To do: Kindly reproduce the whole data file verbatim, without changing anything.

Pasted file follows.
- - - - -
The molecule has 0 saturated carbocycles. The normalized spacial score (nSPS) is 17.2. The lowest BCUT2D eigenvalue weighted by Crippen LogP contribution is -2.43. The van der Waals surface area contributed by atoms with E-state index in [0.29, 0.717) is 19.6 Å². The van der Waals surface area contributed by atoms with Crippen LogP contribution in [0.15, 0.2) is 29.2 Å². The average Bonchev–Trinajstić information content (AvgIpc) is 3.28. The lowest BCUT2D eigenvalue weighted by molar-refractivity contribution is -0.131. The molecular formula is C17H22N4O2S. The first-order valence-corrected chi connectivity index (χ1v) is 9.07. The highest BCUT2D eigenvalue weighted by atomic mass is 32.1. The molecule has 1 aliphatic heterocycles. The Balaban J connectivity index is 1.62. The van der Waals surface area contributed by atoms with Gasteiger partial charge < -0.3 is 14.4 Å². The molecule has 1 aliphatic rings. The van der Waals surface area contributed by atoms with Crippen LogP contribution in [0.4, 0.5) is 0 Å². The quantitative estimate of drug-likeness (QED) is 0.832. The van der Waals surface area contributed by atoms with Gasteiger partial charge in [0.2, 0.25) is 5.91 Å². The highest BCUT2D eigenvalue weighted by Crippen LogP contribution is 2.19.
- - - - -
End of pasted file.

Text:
The molecule has 0 saturated carbocycles. The normalized spacial score (nSPS) is 17.2. The lowest BCUT2D eigenvalue weighted by Crippen LogP contribution is -2.43. The van der Waals surface area contributed by atoms with E-state index in [0.29, 0.717) is 19.6 Å². The van der Waals surface area contributed by atoms with Crippen LogP contribution in [0.15, 0.2) is 29.2 Å². The average Bonchev–Trinajstić information content (AvgIpc) is 3.28. The lowest BCUT2D eigenvalue weighted by molar-refractivity contribution is -0.131. The molecular formula is C17H22N4O2S. The first-order valence-corrected chi connectivity index (χ1v) is 9.07. The highest BCUT2D eigenvalue weighted by atomic mass is 32.1. The molecule has 1 aliphatic heterocycles. The Balaban J connectivity index is 1.62. The van der Waals surface area contributed by atoms with Gasteiger partial charge < -0.3 is 14.4 Å². The molecule has 1 aliphatic rings. The van der Waals surface area contributed by atoms with Crippen LogP contribution in [0.4, 0.5) is 0 Å². The quantitative estimate of drug-likeness (QED) is 0.832. The van der Waals surface area contributed by atoms with Gasteiger partial charge in [0.2, 0.25) is 5.91 Å². The highest BCUT2D eigenvalue weighted by Crippen LogP contribution is 2.19.